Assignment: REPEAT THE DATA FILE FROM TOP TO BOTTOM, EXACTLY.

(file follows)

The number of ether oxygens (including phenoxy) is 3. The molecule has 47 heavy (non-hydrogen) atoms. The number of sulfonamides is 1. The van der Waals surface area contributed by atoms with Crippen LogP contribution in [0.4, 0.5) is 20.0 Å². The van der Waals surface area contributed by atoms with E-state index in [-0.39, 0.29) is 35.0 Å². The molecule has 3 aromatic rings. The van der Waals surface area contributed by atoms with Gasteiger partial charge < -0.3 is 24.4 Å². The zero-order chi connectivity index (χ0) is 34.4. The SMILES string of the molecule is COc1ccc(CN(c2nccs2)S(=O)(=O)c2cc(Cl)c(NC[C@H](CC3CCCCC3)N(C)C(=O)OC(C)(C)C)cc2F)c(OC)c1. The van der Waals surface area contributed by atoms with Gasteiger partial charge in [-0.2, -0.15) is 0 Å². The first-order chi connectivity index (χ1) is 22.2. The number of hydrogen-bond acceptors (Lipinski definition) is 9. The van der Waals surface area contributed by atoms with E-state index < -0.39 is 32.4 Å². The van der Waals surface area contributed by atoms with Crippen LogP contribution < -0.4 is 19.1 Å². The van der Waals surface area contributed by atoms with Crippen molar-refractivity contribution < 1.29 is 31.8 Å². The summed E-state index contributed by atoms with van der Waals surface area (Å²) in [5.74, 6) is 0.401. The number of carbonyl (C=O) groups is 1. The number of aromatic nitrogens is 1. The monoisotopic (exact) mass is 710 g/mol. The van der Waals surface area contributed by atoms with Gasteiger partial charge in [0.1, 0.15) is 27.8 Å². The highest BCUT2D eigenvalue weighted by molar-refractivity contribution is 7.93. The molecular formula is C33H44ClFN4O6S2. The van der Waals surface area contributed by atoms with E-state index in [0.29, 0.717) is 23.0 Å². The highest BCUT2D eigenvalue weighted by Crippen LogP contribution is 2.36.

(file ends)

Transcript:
The number of ether oxygens (including phenoxy) is 3. The molecule has 47 heavy (non-hydrogen) atoms. The number of sulfonamides is 1. The van der Waals surface area contributed by atoms with Crippen LogP contribution in [0.4, 0.5) is 20.0 Å². The van der Waals surface area contributed by atoms with E-state index in [-0.39, 0.29) is 35.0 Å². The molecule has 3 aromatic rings. The van der Waals surface area contributed by atoms with Gasteiger partial charge < -0.3 is 24.4 Å². The zero-order chi connectivity index (χ0) is 34.4. The SMILES string of the molecule is COc1ccc(CN(c2nccs2)S(=O)(=O)c2cc(Cl)c(NC[C@H](CC3CCCCC3)N(C)C(=O)OC(C)(C)C)cc2F)c(OC)c1. The van der Waals surface area contributed by atoms with Gasteiger partial charge in [-0.2, -0.15) is 0 Å². The first-order chi connectivity index (χ1) is 22.2. The number of hydrogen-bond acceptors (Lipinski definition) is 9. The van der Waals surface area contributed by atoms with E-state index < -0.39 is 32.4 Å². The van der Waals surface area contributed by atoms with Crippen LogP contribution < -0.4 is 19.1 Å². The van der Waals surface area contributed by atoms with Crippen molar-refractivity contribution < 1.29 is 31.8 Å². The summed E-state index contributed by atoms with van der Waals surface area (Å²) in [5.74, 6) is 0.401. The number of carbonyl (C=O) groups is 1. The number of aromatic nitrogens is 1. The monoisotopic (exact) mass is 710 g/mol. The van der Waals surface area contributed by atoms with Gasteiger partial charge in [0.1, 0.15) is 27.8 Å². The highest BCUT2D eigenvalue weighted by molar-refractivity contribution is 7.93. The molecular formula is C33H44ClFN4O6S2. The van der Waals surface area contributed by atoms with E-state index in [0.29, 0.717) is 23.0 Å². The highest BCUT2D eigenvalue weighted by Crippen LogP contribution is 2.36.